Women are still underrepresented among the higher ranks of academia. Empirical evidence indicates that a central reason for this underrepresentation consists in the fact that women’s academic performance is evaluated much more harshly than men’s. One example for such evaluation biases are student teaching evaluations, which are systematically worse for female than for male teachers. Considered against the background of the low percentage of female professors, these results should be alarming, but in fact, student teaching evaluations continue to be the major if not the only form of teaching evaluation and their results are of pivotal importance for the academic career. This paper reviews studies on gender biases in student teaching evaluations, argues that they should no longer be used in their current form and sketches fairer alternatives.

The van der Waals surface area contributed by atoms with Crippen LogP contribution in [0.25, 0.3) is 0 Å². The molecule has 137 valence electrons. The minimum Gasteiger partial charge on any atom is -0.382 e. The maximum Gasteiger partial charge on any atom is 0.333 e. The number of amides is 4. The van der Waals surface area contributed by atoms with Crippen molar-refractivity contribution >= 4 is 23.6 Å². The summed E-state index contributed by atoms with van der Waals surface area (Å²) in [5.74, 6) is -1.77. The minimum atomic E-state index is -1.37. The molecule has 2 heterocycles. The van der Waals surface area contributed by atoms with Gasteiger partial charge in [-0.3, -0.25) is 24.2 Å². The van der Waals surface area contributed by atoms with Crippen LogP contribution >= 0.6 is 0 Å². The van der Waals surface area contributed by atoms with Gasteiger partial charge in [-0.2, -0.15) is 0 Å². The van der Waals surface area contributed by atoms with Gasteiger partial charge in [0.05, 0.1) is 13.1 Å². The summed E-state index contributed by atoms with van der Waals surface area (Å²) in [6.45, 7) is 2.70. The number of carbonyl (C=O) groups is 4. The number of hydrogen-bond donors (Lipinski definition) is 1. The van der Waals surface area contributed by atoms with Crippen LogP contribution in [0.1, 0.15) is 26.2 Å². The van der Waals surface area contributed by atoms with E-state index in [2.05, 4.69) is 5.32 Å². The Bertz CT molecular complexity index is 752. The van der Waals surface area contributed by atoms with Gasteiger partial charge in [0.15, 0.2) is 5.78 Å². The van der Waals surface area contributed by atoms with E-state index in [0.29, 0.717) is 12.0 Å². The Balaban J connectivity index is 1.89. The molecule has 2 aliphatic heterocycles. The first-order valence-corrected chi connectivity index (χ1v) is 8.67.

Student Teaching Evaluations, Women in Academia, Leaky Pipeline, Gender Bias, Stereotypes